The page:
Stories of the many vigils held across the country for Nex speak to the care for our community. The story of Nex’s classmates walking out in protest of the school’s bullying policies speaks to the bravery of this next generation joining the ranks marching to the front line. To my trans and gender-nonconforming siblings: You are seen, you are loved, you are worth fighting for. There will come a day when we all can pee in peace. We continue on.

Keeping Score: Kamala Harris Is First VP to Visit Abortion Provider; Fani Willis Can Pursue Racketeering Case Against Trump; Birth Control Access Is Key Election Issue

In every issue of Ms., we track research on our progress in the fight for equality, catalogue can’t-miss quotes from feminist voices and keep tabs on the feminist movement’s many milestones. We’re Keeping Score online, too—in this biweekly roundup.

This week: Alabama ruling endangers IVF; childcare costs are a significant barrier to parents having more children; Beyoncé and Olivia Rodrigo launch new charities; more than 9,000 women have been killed by Israeli forces in Gaza; Biden addresses abortion access in the SOTU; new research on gender discrimination in the workplace; Kamala Harris’ visit to Minnesota abortion clinic is the first time a sitting U.S. president or vice president has visited an abortion provider; a judge ruled Fani Willis should not be disqualified from prosecuting the racketeering case against former President Donald Trump; and more.

War on Women Report: Anti-Abortion Group Tracks Planned Parenthood Visits; Texas Man Will Spend Five Months in Jail for Slipping Pregnant Wife Abortion Pill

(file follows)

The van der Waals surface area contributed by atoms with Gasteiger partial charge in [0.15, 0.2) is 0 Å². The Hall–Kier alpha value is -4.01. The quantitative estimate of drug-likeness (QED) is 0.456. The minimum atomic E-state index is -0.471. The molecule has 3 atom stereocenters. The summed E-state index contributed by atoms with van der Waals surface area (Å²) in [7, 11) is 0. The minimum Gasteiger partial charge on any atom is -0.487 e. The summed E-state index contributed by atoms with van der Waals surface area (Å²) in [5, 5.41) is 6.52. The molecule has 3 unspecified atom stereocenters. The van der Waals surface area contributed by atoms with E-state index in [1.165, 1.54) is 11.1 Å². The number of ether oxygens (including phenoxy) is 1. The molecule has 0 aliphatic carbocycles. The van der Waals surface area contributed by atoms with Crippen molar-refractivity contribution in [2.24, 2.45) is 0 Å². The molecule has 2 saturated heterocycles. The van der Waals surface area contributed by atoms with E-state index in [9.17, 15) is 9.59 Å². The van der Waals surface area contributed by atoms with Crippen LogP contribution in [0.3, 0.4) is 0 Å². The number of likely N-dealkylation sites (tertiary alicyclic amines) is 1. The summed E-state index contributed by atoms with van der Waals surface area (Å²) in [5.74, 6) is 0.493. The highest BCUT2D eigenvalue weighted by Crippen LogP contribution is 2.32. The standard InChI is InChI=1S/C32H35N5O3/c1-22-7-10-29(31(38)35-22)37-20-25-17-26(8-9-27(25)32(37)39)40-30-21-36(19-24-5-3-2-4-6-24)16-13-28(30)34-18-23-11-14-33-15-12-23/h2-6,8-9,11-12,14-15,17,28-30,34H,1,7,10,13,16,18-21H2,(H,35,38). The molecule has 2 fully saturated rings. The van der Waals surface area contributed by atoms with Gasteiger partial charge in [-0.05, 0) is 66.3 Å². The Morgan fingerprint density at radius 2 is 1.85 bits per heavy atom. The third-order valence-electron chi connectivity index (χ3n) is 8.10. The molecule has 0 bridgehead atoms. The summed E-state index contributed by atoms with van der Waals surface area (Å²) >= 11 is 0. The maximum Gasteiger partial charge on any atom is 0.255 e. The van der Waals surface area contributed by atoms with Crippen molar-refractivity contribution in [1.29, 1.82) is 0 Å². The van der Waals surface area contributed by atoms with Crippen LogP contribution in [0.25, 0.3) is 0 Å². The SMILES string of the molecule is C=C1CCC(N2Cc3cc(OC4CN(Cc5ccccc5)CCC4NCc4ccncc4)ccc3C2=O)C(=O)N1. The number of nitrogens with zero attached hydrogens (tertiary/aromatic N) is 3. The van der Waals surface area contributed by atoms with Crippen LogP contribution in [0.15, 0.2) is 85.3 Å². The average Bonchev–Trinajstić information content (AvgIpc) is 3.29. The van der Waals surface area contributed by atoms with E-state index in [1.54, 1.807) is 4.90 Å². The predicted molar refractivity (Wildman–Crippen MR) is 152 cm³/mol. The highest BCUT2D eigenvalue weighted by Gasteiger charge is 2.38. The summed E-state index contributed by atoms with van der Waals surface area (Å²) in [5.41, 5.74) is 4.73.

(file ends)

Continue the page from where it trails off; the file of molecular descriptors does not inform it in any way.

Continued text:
U.S. patriarchal authoritarianism is on the rise, and democracy is on the decline. But day after day, we stay vigilant in our goals to dismantle patriarchy at every turn. The fight is far from over. We are watching, and we refuse to go back. This is the War on Women Report.

Since our last report: Modern surveillance tools pose an increasing threat to pregnant people and those helping them access care; a groundbreaking study proving the safety and effectiveness of telehealth abortion; in rare bipartisan move, Congress expanded the child tax credit for the next three years, lifting 400,000 children above the poverty line by 2025; rest in power, Nex Benedict; and more.

Dark Alleys, Empty Spaces: How Construction on College Campuses Impacts Young Women

Last semester, I realized how much construction on my college campus impacted my daily routines at Vanderbilt. In the early morning, when the sun had not yet risen, I would fear walking in areas near the construction of Kirkland Hall, one of the areas of our campus under renovation.

Well before women started stepping foot on college campuses, they have been adhering to the rape schedule—the ways women are culturally conditioned to make changes in their daily lives in order to avoid sexual assault. This brings to light what steps colleges and universities should take in order to aid students who are negatively impacted by living in a rape culture.

Keeping Score: E. Jean Carroll Wins Defamation Case; 64K Pregnancies from Rape in Abortion Ban States; U.S. Congress Members Urge SCOTUS to Protect Abortion Pill

In every issue of Ms., we track research on our progress in the fight for equality, catalogue can’t-miss quotes from feminist voices and keep tabs on the feminist movement’s many milestones. We’re Keeping Score online, too—in this biweekly roundup.

This week: E. Jean Carroll wins defamation case; over 64,000 pregnancies from rape in abortion ban states; Taylor Swift targeted by deepfake attack; House passes CTC expansion; states implement anti-trans laws; abortion rates have risen since 2020; Utah Governor Spencer Cox signed the first anti-LGBTQ bill of the year into law; more than three in five Americans support Congress passing a law guaranteeing the right to an abortion; and more.